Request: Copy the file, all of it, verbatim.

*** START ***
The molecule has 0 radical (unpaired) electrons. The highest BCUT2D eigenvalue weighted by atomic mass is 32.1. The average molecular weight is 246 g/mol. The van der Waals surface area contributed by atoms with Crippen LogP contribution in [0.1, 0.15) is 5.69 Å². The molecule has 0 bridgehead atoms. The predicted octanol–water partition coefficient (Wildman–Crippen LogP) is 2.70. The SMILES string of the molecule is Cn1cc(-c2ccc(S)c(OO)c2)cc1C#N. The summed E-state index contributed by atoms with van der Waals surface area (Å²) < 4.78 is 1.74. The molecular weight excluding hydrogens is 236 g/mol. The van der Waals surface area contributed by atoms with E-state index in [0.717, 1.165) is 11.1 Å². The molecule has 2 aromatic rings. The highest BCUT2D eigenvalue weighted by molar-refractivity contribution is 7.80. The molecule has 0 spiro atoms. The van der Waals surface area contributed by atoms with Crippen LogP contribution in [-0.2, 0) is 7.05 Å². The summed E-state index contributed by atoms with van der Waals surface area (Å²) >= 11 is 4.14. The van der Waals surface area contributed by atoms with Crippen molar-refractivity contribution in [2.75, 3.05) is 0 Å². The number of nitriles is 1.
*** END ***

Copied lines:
The molecule has 0 radical (unpaired) electrons. The highest BCUT2D eigenvalue weighted by atomic mass is 32.1. The average molecular weight is 246 g/mol. The van der Waals surface area contributed by atoms with Crippen LogP contribution in [0.1, 0.15) is 5.69 Å². The molecule has 0 bridgehead atoms. The predicted octanol–water partition coefficient (Wildman–Crippen LogP) is 2.70. The SMILES string of the molecule is Cn1cc(-c2ccc(S)c(OO)c2)cc1C#N. The summed E-state index contributed by atoms with van der Waals surface area (Å²) < 4.78 is 1.74. The molecular weight excluding hydrogens is 236 g/mol. The van der Waals surface area contributed by atoms with E-state index in [0.717, 1.165) is 11.1 Å². The molecule has 2 aromatic rings. The highest BCUT2D eigenvalue weighted by molar-refractivity contribution is 7.80. The molecule has 0 spiro atoms. The van der Waals surface area contributed by atoms with Crippen LogP contribution in [-0.2, 0) is 7.05 Å². The summed E-state index contributed by atoms with van der Waals surface area (Å²) >= 11 is 4.14. The van der Waals surface area contributed by atoms with Crippen molar-refractivity contribution in [2.75, 3.05) is 0 Å². The number of nitriles is 1.